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The White Bees



Long ago Apollo called to Aristæus, 
youngest of the shepherds,
Saying, "I will make you keeper of my bees.
" Golden were the hives, and golden was the honey; golden, too, the music, Where the honey-makers hummed among the trees.
Happy Aristæus loitered in the garden, wandered in the orchard, Careless and contented, indolent and free; Lightly took his labour, lightly took his pleasure, till the fated moment When across his pathway came Eurydice.
Then her eyes enkindled burning love within him; drove him wild with longing, For the perfect sweetness of her flower-like face; Eagerly he followed, while she fled before him, over mead and mountain, On through field and forest, in a breathless race.
But the nymph, in flying, trod upon a serpent; like a dream she vanished; Pluto's chariot bore her down among the dead; Lonely Aristæus, sadly home returning, found his garden empty, All the hives deserted, all the music fled.
Mournfully bewailing, -- "ah, my honey-makers, where have you departed?" -- Far and wide he sought them, over sea and shore; Foolish is the tale that says he ever found them, brought them home in triumph, Joys that once escape us fly for evermore.
Yet I dream that somewhere, clad in downy whiteness, dwell the honey-makers, In aerial gardens that no mortal sees: And at times returning, lo, they flutter round us, gathering mystic harvest, So I weave the legend of the long-lost bees.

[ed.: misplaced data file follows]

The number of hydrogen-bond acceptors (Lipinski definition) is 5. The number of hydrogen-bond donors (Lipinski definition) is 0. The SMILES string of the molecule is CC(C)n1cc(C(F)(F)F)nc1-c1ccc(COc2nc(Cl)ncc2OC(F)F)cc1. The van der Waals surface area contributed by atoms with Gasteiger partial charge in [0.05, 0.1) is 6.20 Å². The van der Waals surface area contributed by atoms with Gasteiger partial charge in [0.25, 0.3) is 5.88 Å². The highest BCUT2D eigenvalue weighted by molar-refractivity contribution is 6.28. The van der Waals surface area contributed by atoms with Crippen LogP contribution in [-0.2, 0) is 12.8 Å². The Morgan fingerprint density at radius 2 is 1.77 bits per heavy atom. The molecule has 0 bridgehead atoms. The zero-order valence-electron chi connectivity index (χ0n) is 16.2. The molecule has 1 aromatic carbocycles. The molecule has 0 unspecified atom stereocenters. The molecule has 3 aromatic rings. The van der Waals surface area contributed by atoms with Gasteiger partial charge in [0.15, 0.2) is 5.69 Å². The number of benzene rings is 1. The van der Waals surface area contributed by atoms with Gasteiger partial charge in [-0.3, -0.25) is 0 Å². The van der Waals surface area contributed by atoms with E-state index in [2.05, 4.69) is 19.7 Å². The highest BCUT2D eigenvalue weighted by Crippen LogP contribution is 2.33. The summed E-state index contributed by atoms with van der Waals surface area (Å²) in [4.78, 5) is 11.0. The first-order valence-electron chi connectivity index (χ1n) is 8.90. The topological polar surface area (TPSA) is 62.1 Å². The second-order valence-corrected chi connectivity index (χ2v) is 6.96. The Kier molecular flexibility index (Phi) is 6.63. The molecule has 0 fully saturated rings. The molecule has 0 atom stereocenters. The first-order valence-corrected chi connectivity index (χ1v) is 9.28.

II THE SWARMING OF THE BEES I WHO can tell the hiding of the white bees' nest? Who can trace the guiding of their swift home flight? Far would be his riding on a life-long quest: Surely ere it ended would his beard grow white.
Never in the coming of the rose-red Spring, Never in the passing of the wine-red Fall, May you hear the humming of the white bee's wing Murmur o'er the meadow, ere the night bells call.
Wait till winter hardens in the cold grey sky, Wait till leaves are fallen and the brooks all freeze, Then above the gardens where the dead flowers lie, Swarm the merry millions of the wild white bees.
II Out of the high-built airy hive, Deep in the clouds that veil the sun, Look how the first of the swarm arrive; Timidly venturing, one by one, Down through the tranquil air, Wavering here and there, Large, and lazy in flight, -- Caught by a lift of the breeze, Tangled among the naked trees, -- Dropping then, without a sound, Feather-white, feather-light, To their rest on the ground.
III Thus the swarming is begun.
Count the leaders, every one Perfect as a perfect star Till the slow descent is done.
Look beyond them, see how far Down the vistas dim and grey, Multitudes are on the way.
Now a sudden brightness Dawns within the sombre day, Over fields of whiteness; And the sky is swiftly alive With the flutter and the flight Of the shimmering bees, that pour From the hidden door of the hive Till you can count no more.
IV Now on the branches of hemlock and pine Thickly they settle and cluster and swing, Bending them low; and the trellised vine And the dark elm-boughs are traced with a line Of beauty wherever the white bees cling.
Now they are hiding the wrecks of the flowers, Softly, softly, covering all, Over the grave of the summer hours Spreading a silver pall.
Now they are building the broad roof ledge, Into a cornice smooth and fair, Moulding the terrace, from edge to edge, Into the sweep of a marble stair.